After doing the cold water thaw I’m okay with it. You need refrigerator space but I brine my turkey so I clear the space anyway. I found out that the difference between a ”fresh turkey“ and frozen is the frozen was stored at 0 degrees and fresh was stored at 26 degrees. Once turkey is thawed it has a short shelf life 2-3 days. That was news to me but makes sense. I bought my turkey at Trader Joe’s a week early because of everyone saying they might run out. So I froze it then got scared because it was taking longer than I thought to thaw. I will post pictures if I can remember to take some on turkey day. My oven is broken so the bbq is going to do double duty. Good luck and Happy Thanksgiving to everyone.
The sous vide idea makes a lot of sense and it not a uni-tasker. I guess there are models that you can turn on the pump and turn off the heat?
Division of labor is common among us married folk, generally speaking, I do the cooking, mowing, weedeating, and other manly stuff, she does most of the shopping, laundry and cleaning, and has a few things she likes to cook... She makes a mean lasagna.... she also likes to pull weeds and is a heckuva tag team partner for leaf raking/bagging. She finally caught the interior decorating bug again after a long hiatus and did a super nice job redecorating our living room.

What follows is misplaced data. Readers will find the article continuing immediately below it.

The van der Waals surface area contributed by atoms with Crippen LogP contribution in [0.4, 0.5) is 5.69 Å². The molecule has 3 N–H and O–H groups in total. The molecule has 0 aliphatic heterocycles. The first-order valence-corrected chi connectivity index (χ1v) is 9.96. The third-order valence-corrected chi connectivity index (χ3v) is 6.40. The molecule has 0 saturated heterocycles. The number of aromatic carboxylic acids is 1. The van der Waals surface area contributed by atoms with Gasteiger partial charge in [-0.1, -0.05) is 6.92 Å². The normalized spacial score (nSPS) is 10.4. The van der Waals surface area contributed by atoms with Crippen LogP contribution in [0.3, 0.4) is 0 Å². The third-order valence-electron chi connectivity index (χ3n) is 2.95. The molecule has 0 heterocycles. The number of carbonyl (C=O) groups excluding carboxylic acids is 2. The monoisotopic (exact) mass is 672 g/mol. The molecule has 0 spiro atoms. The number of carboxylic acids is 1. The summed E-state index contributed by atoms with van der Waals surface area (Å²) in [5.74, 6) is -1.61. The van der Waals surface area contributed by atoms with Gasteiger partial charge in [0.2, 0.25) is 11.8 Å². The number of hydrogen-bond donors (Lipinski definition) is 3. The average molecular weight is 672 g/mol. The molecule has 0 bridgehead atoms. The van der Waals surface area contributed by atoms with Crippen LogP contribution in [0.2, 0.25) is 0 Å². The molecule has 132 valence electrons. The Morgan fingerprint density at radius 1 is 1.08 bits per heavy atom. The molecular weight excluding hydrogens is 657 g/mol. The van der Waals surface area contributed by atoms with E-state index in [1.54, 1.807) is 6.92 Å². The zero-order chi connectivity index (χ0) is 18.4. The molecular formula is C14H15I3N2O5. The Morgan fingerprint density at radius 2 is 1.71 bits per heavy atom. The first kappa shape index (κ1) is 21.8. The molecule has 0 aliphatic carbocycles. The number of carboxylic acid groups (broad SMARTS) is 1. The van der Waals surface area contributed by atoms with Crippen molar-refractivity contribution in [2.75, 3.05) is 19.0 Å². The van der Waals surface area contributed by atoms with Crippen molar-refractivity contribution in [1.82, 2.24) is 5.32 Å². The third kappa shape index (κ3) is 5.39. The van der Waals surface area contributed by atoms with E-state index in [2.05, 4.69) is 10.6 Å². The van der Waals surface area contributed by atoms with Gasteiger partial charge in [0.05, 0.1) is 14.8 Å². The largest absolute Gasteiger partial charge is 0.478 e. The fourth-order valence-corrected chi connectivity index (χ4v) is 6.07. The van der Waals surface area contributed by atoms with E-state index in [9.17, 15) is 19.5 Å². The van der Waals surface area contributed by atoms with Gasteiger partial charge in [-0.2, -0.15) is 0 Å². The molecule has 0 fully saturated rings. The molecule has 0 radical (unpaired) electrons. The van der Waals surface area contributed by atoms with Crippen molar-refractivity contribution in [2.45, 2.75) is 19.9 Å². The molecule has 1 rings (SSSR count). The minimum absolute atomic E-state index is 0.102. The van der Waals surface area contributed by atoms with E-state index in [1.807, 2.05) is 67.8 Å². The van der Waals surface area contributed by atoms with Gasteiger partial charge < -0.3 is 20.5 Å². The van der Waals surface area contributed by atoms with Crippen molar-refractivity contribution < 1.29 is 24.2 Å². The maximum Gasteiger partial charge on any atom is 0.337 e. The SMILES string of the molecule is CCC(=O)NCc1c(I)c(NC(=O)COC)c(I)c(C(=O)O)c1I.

If Mrs Dollar has a recommendation for a sous-vide that can be used for steaks and thawing frozen foods, I'm all ears.
Wait wait what. Division of labor? I do the cooking (praise the plate), the laundry, the cleaning, all outdoor stuff, and all repairs. She, well she has "nothing to do and plenty of time to do it"... ugghh. It never ends.

Oh wait she does make all the money and .... yeah no complaints
I couldn't get a temp on the sous vide from her on thawing turkey. I would suggest a google .

I smoke meats on the patio, but I'm only in the kitchen with her permission. I felt like I made a big stride, when she gave me a drawer in the kitchen for my barbecue tools.
Bought a 14lb. frozen bird Saturday and put in right in the fridge to thaw. Checked it this morning and things looked good, there was a little bit of ice yet in the cavity so I got that out and removed the neck/ giblets. It’s all trussed up and ready for dry brining. I’ll be using the rotisserie on the Performer, using Mike Vrobel’s Cajun rub recipe.